[xx] Ibid, 187-188.

Geographers’ Landscapes

IN THE FIRST HALF of the twentieth century geographers sought to establish universal laws such as those found in physics or chemistry in their science. Environmentalism was earlier rejected because it was regarded as insufficiently scientific.[i]

Eminent geographer Denis Cosgrove points out that early geographers and teachers like Freidrich Ratzel (1844-1904), William Morris Davis (1850-1934) and Andrew John Herbertson (1865-1915), as well as methodologists who followed them such as Alfred Hettner (1859-1941), Richard Hartshorne (1899-1992) and Carl Sauer (1889-1975), all regarded geography primarily as a positive science.[ii]

[i] Denis E. Cosgrove, Social and Symbolic Landscape (Croom Helm, London & Sydney, 1984), 261.

[ii] Ibid, 260-261.

Landscapes of Geography

“Although the land exists, ‘the scape
is a projection of human consciousness,
an image received’.”
– Erlich

“Mentally or physically, we frame the view,
and our appreciation depends on our frame of mind.”
– J. Douglas Porteous

“Landscape is not merely the world we see,
it is a construction, a composition of the world.
Landscape is a way of seeing the world.”
– Denis Cosgrove

GEOGRAPHY IS ABOVE ALL the study of landscape. For geographers, the idea of landscape has undergone change and this is especially so from the mid-twentieth century onwards. Landscape has developed from a purely positivist and modernist, empiricist based concept, towards a cultural, humanist, existential, perceptual and postmodernist exploration. Landscape is now recognised by geographers as an inner perceptual conception.
The case here is that landscape is a ‘focus of perception’ . By ‘focus of perception’ is meant a focus in seeing, feeling, being and relating – and as such it is intrinsic to the psyche. The literary, the existential, the phenomenal and the imaginal, in the archetypal depths of the psyche, are all recognised by postmodern geographers as relevant. The academic study of ‘geography of religion’ has become a geography of landscape spirituality.

“Spirituality a Process and a Goal”

WHEN SPIRITUALITY IS INTRINSIC to the psyche from the point of view of Jung and other theorists, for example the physicist John Hitchcock – the realisation of the self, or individuation, becomes paramount and spirituality is both a process and a goal. Spirituality is a distillation and a refinement of spirit-matter. Jung argues that the origins of religious experience are in the human psyche itself.[i]

Heisig argues that Jung did not at any time claim that he could “prove” or “disprove” the existence of a transcendent God and in fact his personal views on a transcendent God are largely a matter for speculation. Those who call him an atheist or a pantheist have some justification and support. “On the whole it seems that he saw God as an ultimately unknowable and uncontrollable power at work within, yet not coextensive with, the collective unconscious in its widest sense”. [ii]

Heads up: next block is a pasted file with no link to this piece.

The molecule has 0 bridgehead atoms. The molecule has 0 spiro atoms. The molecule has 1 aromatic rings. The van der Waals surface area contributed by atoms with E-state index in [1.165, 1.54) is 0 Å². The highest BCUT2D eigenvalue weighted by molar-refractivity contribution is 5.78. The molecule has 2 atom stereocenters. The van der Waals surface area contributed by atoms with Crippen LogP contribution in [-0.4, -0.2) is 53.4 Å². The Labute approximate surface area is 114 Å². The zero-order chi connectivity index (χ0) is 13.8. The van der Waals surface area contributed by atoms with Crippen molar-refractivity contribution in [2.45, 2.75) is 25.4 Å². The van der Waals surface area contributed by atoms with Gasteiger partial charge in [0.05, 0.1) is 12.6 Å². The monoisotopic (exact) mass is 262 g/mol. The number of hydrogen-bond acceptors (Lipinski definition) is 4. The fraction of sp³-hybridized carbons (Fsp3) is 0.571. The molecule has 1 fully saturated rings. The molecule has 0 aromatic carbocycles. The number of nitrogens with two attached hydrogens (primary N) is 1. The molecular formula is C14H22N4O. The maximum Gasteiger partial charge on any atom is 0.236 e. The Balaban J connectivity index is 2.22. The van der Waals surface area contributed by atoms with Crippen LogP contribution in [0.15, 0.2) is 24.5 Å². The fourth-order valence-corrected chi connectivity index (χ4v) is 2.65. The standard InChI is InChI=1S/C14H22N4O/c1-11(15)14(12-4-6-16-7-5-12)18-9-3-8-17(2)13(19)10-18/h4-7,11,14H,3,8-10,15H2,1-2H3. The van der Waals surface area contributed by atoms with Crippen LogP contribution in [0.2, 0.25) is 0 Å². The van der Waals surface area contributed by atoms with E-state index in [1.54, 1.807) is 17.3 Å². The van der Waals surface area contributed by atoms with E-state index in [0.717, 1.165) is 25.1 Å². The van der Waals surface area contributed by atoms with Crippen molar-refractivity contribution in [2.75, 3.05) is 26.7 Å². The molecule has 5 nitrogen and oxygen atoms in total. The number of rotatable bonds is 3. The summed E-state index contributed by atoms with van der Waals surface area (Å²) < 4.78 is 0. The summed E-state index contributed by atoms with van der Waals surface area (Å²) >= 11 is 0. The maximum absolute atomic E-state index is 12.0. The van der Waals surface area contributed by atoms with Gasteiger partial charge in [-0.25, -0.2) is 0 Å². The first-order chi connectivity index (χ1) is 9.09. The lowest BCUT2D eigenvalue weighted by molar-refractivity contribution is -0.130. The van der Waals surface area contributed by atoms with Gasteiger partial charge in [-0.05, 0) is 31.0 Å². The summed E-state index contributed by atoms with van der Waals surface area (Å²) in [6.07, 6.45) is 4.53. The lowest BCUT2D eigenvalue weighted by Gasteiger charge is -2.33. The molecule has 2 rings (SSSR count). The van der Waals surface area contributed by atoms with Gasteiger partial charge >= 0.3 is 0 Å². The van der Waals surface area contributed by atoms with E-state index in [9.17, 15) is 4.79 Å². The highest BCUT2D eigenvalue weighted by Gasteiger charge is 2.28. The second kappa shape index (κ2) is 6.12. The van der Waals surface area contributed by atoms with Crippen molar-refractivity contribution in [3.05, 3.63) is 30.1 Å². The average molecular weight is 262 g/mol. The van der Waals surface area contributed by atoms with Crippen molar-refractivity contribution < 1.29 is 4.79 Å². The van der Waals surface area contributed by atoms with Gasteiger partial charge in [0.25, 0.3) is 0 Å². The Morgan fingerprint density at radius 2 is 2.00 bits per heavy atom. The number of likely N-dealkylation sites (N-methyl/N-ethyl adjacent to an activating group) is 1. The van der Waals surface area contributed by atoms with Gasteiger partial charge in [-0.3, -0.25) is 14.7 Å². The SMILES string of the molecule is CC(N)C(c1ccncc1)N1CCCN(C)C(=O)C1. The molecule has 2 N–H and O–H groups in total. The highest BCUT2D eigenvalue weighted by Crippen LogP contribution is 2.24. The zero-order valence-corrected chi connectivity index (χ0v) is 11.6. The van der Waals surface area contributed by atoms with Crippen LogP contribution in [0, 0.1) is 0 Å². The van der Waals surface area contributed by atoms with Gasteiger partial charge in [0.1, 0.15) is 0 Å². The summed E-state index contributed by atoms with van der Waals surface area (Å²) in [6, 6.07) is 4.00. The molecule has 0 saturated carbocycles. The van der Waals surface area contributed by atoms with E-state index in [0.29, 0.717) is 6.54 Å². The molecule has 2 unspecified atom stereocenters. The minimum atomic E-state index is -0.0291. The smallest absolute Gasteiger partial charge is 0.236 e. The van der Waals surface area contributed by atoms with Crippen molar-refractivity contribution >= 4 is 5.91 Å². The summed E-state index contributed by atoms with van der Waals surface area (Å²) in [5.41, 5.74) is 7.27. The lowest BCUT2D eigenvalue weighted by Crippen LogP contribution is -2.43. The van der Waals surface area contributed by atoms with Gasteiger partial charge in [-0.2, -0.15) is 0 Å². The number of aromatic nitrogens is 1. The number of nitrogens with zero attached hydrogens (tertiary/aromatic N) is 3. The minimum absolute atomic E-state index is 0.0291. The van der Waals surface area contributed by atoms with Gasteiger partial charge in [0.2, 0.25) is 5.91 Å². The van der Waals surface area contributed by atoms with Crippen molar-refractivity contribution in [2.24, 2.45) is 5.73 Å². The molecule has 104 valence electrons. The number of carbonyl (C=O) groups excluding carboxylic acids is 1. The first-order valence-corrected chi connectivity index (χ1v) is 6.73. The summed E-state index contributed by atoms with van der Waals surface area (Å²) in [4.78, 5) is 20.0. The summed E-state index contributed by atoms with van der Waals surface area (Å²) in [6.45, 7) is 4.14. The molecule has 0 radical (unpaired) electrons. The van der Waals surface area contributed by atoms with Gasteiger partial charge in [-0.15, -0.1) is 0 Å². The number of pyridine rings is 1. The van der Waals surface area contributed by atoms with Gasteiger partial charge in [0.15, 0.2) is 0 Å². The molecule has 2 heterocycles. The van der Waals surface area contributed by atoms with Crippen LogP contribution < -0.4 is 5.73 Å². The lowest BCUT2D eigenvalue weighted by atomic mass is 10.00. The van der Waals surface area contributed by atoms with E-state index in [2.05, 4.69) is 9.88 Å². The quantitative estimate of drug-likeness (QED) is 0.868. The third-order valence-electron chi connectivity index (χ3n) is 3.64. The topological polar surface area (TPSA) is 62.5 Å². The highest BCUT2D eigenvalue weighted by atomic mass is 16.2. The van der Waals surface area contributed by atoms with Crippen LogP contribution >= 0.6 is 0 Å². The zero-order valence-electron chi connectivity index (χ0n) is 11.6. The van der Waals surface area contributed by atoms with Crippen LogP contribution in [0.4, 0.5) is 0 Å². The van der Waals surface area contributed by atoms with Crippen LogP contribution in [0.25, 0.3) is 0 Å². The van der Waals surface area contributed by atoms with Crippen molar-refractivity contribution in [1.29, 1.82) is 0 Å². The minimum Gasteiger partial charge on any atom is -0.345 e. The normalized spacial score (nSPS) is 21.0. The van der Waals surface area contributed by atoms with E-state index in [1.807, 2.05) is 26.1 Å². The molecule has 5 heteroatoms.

Dourley puts it more strongly: for Jung a conception of God as “wholly other” than humanity is “wholly inconceivable” and “one of the major pathologizing features of the Western religious tradition. For it removes from the fabric of life itself the psychic energies which fund life, “or it projects the source of these energies beyond life into transcendent deities whose ability to lend energy to life is greatly impaired by the projection itself ”.[iii] God can not be seen as discontinuous or wholly transcendent to human consciousness. “Jung’s psychology locates the origins of human historical religions and their symbolic content in the interplay between human consciousness and its unconscious generator and precedent.” [iv]

THIS HAS BEEN ATTACKED as undermining religion. It challenges the foundations of an external creation and redemption found in Judaism and Christianity and so Jung’s dialogue with various representatives of orthodox and transcendentalist positions both Christian and non-Christian was not always happy.[v] For Jung the deepest spiritual insights cannot be defined or proved, only experienced.[vi] The God image, or Imago Dei, comes from within the psyche. It is an archetype.

“The idea of God is an absolutely necessary psychological function of an irrational nature, which has nothing whatever to do with the question of God’s existence. The human intellect can never answer this question, still less give any proof of God. Moreover, such proof is superfluous, for the idea of an all-powerful divine Being is present everywhere, unconsciously if not consciously, because it is an archetype.”[vii]

THE GOD-IMAGE ARCHETYPE displays the struggle of the psyche for self-realisation; [viii] self-realisation is the spiritual goal for both the individual and all of humanity. It is an inner imperative. The realization of the self is more than a neutral therapeutic goal; it is the religious goal of Jung’s psychotherapeutic system. Individuation is both a process and a goal.[ix]